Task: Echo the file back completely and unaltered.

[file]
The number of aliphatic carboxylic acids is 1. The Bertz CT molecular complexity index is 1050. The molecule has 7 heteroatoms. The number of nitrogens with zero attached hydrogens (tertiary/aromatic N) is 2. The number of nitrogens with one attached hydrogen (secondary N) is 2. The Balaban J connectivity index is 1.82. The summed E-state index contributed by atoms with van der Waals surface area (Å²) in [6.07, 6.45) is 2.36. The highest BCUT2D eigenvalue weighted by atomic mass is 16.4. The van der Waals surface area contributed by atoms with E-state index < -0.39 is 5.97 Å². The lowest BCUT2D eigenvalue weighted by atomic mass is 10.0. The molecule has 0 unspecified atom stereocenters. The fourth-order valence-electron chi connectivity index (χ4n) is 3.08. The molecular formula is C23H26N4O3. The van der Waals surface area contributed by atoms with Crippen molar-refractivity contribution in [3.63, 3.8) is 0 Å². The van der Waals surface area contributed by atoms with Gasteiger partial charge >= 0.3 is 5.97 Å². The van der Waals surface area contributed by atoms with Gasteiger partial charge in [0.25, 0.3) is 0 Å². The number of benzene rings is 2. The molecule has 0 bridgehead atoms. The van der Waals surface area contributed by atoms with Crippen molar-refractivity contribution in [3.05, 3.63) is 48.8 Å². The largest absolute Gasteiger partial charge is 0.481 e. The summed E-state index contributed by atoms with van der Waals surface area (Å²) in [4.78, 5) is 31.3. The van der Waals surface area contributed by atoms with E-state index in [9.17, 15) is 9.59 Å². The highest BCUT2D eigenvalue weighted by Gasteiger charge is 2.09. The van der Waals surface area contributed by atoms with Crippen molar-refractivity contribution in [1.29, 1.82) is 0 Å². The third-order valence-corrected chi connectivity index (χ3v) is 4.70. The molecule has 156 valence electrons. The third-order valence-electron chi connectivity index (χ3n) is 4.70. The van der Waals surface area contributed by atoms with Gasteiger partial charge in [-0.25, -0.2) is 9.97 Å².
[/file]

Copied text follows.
The number of aliphatic carboxylic acids is 1. The Bertz CT molecular complexity index is 1050. The molecule has 7 heteroatoms. The number of nitrogens with zero attached hydrogens (tertiary/aromatic N) is 2. The number of nitrogens with one attached hydrogen (secondary N) is 2. The Balaban J connectivity index is 1.82. The summed E-state index contributed by atoms with van der Waals surface area (Å²) in [6.07, 6.45) is 2.36. The highest BCUT2D eigenvalue weighted by atomic mass is 16.4. The van der Waals surface area contributed by atoms with E-state index < -0.39 is 5.97 Å². The lowest BCUT2D eigenvalue weighted by atomic mass is 10.0. The molecule has 0 unspecified atom stereocenters. The fourth-order valence-electron chi connectivity index (χ4n) is 3.08. The molecular formula is C23H26N4O3. The van der Waals surface area contributed by atoms with Crippen molar-refractivity contribution in [3.63, 3.8) is 0 Å². The van der Waals surface area contributed by atoms with Gasteiger partial charge >= 0.3 is 5.97 Å². The van der Waals surface area contributed by atoms with Gasteiger partial charge in [0.25, 0.3) is 0 Å². The number of benzene rings is 2. The molecule has 0 bridgehead atoms. The van der Waals surface area contributed by atoms with Crippen molar-refractivity contribution in [3.05, 3.63) is 48.8 Å². The largest absolute Gasteiger partial charge is 0.481 e. The summed E-state index contributed by atoms with van der Waals surface area (Å²) in [4.78, 5) is 31.3. The van der Waals surface area contributed by atoms with E-state index in [9.17, 15) is 9.59 Å². The highest BCUT2D eigenvalue weighted by Gasteiger charge is 2.09. The van der Waals surface area contributed by atoms with Crippen molar-refractivity contribution in [1.29, 1.82) is 0 Å². The third-order valence-corrected chi connectivity index (χ3v) is 4.70. The molecule has 156 valence electrons. The third-order valence-electron chi connectivity index (χ3n) is 4.70. The van der Waals surface area contributed by atoms with Gasteiger partial charge in [-0.25, -0.2) is 9.97 Å².